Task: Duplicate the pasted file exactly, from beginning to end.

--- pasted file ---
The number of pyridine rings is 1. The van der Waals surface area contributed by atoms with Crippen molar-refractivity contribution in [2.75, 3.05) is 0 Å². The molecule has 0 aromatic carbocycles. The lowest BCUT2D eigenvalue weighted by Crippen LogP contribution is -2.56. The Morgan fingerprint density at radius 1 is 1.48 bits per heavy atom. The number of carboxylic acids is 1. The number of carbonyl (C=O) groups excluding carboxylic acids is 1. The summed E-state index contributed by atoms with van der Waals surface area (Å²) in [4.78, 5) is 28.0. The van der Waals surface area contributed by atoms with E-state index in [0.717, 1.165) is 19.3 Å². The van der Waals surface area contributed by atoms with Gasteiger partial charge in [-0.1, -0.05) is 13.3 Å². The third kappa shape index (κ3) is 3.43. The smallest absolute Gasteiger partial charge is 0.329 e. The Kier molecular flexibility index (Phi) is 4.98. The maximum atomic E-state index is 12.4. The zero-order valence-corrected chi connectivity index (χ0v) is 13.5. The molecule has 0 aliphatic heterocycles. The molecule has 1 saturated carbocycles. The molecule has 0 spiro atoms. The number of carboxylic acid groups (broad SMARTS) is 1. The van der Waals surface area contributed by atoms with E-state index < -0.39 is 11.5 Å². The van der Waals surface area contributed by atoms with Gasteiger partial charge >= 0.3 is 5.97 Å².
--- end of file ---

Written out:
The number of pyridine rings is 1. The van der Waals surface area contributed by atoms with Crippen molar-refractivity contribution in [2.75, 3.05) is 0 Å². The molecule has 0 aromatic carbocycles. The lowest BCUT2D eigenvalue weighted by Crippen LogP contribution is -2.56. The Morgan fingerprint density at radius 1 is 1.48 bits per heavy atom. The number of carboxylic acids is 1. The number of carbonyl (C=O) groups excluding carboxylic acids is 1. The summed E-state index contributed by atoms with van der Waals surface area (Å²) in [4.78, 5) is 28.0. The van der Waals surface area contributed by atoms with E-state index in [0.717, 1.165) is 19.3 Å². The van der Waals surface area contributed by atoms with Gasteiger partial charge in [-0.1, -0.05) is 13.3 Å². The third kappa shape index (κ3) is 3.43. The smallest absolute Gasteiger partial charge is 0.329 e. The Kier molecular flexibility index (Phi) is 4.98. The maximum atomic E-state index is 12.4. The zero-order valence-corrected chi connectivity index (χ0v) is 13.5. The molecule has 0 aliphatic heterocycles. The molecule has 1 saturated carbocycles. The molecule has 0 spiro atoms. The number of carboxylic acid groups (broad SMARTS) is 1. The van der Waals surface area contributed by atoms with E-state index < -0.39 is 11.5 Å². The van der Waals surface area contributed by atoms with Gasteiger partial charge >= 0.3 is 5.97 Å².